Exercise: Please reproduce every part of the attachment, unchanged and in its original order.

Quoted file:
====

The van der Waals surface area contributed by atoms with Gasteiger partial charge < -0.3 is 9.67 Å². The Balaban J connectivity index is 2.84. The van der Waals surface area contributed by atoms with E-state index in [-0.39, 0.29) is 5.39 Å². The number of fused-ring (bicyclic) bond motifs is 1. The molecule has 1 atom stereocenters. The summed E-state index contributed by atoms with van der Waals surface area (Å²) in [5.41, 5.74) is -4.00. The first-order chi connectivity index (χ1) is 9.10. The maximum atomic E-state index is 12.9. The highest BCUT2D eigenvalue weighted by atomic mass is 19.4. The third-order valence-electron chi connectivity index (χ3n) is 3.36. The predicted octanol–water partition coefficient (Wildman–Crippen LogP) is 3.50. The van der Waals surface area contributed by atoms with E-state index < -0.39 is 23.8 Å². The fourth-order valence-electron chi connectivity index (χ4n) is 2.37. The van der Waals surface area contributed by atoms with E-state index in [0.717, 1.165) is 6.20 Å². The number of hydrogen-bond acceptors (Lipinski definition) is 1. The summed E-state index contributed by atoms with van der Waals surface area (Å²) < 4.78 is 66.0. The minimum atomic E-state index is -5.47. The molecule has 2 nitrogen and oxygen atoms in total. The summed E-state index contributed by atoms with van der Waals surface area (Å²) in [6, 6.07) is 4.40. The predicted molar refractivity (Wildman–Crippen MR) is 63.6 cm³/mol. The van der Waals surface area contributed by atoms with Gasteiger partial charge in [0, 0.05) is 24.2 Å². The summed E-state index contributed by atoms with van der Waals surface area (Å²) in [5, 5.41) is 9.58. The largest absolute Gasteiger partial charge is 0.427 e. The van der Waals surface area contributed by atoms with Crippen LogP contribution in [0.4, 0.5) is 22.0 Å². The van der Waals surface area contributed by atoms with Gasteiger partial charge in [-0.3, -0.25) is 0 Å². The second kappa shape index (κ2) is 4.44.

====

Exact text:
The van der Waals surface area contributed by atoms with Gasteiger partial charge < -0.3 is 9.67 Å². The Balaban J connectivity index is 2.84. The van der Waals surface area contributed by atoms with E-state index in [-0.39, 0.29) is 5.39 Å². The number of fused-ring (bicyclic) bond motifs is 1. The molecule has 1 atom stereocenters. The summed E-state index contributed by atoms with van der Waals surface area (Å²) in [5.41, 5.74) is -4.00. The first-order chi connectivity index (χ1) is 9.10. The maximum atomic E-state index is 12.9. The highest BCUT2D eigenvalue weighted by atomic mass is 19.4. The third-order valence-electron chi connectivity index (χ3n) is 3.36. The predicted octanol–water partition coefficient (Wildman–Crippen LogP) is 3.50. The van der Waals surface area contributed by atoms with E-state index < -0.39 is 23.8 Å². The fourth-order valence-electron chi connectivity index (χ4n) is 2.37. The van der Waals surface area contributed by atoms with E-state index in [0.717, 1.165) is 6.20 Å². The number of hydrogen-bond acceptors (Lipinski definition) is 1. The summed E-state index contributed by atoms with van der Waals surface area (Å²) < 4.78 is 66.0. The minimum atomic E-state index is -5.47. The molecule has 2 nitrogen and oxygen atoms in total. The summed E-state index contributed by atoms with van der Waals surface area (Å²) in [6, 6.07) is 4.40. The predicted molar refractivity (Wildman–Crippen MR) is 63.6 cm³/mol. The van der Waals surface area contributed by atoms with Gasteiger partial charge in [0, 0.05) is 24.2 Å². The summed E-state index contributed by atoms with van der Waals surface area (Å²) in [5, 5.41) is 9.58. The largest absolute Gasteiger partial charge is 0.427 e. The van der Waals surface area contributed by atoms with Crippen LogP contribution in [0.4, 0.5) is 22.0 Å². The van der Waals surface area contributed by atoms with Gasteiger partial charge in [-0.3, -0.25) is 0 Å². The second kappa shape index (κ2) is 4.44.